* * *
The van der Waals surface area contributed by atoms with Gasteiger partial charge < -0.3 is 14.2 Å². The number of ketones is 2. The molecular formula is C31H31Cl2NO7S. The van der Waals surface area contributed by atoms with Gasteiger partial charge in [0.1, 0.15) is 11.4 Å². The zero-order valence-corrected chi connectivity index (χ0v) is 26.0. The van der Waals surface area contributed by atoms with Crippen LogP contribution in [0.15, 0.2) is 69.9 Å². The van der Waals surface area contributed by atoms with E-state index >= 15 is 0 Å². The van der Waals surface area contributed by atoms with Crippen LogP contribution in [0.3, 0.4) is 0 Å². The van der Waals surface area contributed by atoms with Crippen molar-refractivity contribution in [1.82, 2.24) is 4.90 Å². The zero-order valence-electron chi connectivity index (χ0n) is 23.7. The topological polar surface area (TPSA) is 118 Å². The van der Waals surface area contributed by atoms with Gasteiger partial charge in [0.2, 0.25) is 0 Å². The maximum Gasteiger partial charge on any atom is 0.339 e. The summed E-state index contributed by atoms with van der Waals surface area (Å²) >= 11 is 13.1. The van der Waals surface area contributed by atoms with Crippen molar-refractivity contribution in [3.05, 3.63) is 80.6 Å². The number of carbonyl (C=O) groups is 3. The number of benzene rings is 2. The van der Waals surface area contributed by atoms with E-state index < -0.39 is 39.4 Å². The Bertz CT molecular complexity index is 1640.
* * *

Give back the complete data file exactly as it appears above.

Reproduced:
The van der Waals surface area contributed by atoms with Gasteiger partial charge < -0.3 is 14.2 Å². The number of ketones is 2. The molecular formula is C31H31Cl2NO7S. The van der Waals surface area contributed by atoms with Gasteiger partial charge in [0.1, 0.15) is 11.4 Å². The zero-order valence-corrected chi connectivity index (χ0v) is 26.0. The van der Waals surface area contributed by atoms with Crippen LogP contribution in [0.15, 0.2) is 69.9 Å². The van der Waals surface area contributed by atoms with E-state index >= 15 is 0 Å². The van der Waals surface area contributed by atoms with Crippen LogP contribution in [0.3, 0.4) is 0 Å². The van der Waals surface area contributed by atoms with Crippen molar-refractivity contribution in [1.82, 2.24) is 4.90 Å². The zero-order valence-electron chi connectivity index (χ0n) is 23.7. The topological polar surface area (TPSA) is 118 Å². The van der Waals surface area contributed by atoms with Gasteiger partial charge in [0.2, 0.25) is 0 Å². The maximum Gasteiger partial charge on any atom is 0.339 e. The summed E-state index contributed by atoms with van der Waals surface area (Å²) >= 11 is 13.1. The van der Waals surface area contributed by atoms with Crippen molar-refractivity contribution in [3.05, 3.63) is 80.6 Å². The number of carbonyl (C=O) groups is 3. The number of benzene rings is 2. The van der Waals surface area contributed by atoms with E-state index < -0.39 is 39.4 Å². The Bertz CT molecular complexity index is 1640.